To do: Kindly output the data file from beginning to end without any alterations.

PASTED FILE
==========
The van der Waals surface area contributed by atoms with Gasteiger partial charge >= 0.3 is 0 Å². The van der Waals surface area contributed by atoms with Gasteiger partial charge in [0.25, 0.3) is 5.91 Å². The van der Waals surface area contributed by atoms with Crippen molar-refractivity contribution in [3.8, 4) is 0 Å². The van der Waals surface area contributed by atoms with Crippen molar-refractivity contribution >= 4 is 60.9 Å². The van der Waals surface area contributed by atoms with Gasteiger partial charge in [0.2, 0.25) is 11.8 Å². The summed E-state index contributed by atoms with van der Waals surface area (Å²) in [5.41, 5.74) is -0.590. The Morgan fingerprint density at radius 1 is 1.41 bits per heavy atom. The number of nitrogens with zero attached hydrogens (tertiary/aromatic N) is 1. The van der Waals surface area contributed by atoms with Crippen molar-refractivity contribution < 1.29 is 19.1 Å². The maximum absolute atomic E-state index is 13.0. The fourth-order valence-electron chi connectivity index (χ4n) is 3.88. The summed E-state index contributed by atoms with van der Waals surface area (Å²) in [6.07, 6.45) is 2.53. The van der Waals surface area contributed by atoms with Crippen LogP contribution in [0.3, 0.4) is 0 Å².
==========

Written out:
The van der Waals surface area contributed by atoms with Gasteiger partial charge >= 0.3 is 0 Å². The van der Waals surface area contributed by atoms with Gasteiger partial charge in [0.25, 0.3) is 5.91 Å². The van der Waals surface area contributed by atoms with Crippen molar-refractivity contribution in [3.8, 4) is 0 Å². The van der Waals surface area contributed by atoms with Crippen molar-refractivity contribution >= 4 is 60.9 Å². The van der Waals surface area contributed by atoms with Gasteiger partial charge in [0.2, 0.25) is 11.8 Å². The summed E-state index contributed by atoms with van der Waals surface area (Å²) in [5.41, 5.74) is -0.590. The Morgan fingerprint density at radius 1 is 1.41 bits per heavy atom. The number of nitrogens with zero attached hydrogens (tertiary/aromatic N) is 1. The van der Waals surface area contributed by atoms with Crippen molar-refractivity contribution < 1.29 is 19.1 Å². The maximum absolute atomic E-state index is 13.0. The fourth-order valence-electron chi connectivity index (χ4n) is 3.88. The summed E-state index contributed by atoms with van der Waals surface area (Å²) in [6.07, 6.45) is 2.53. The van der Waals surface area contributed by atoms with Crippen LogP contribution in [0.3, 0.4) is 0 Å².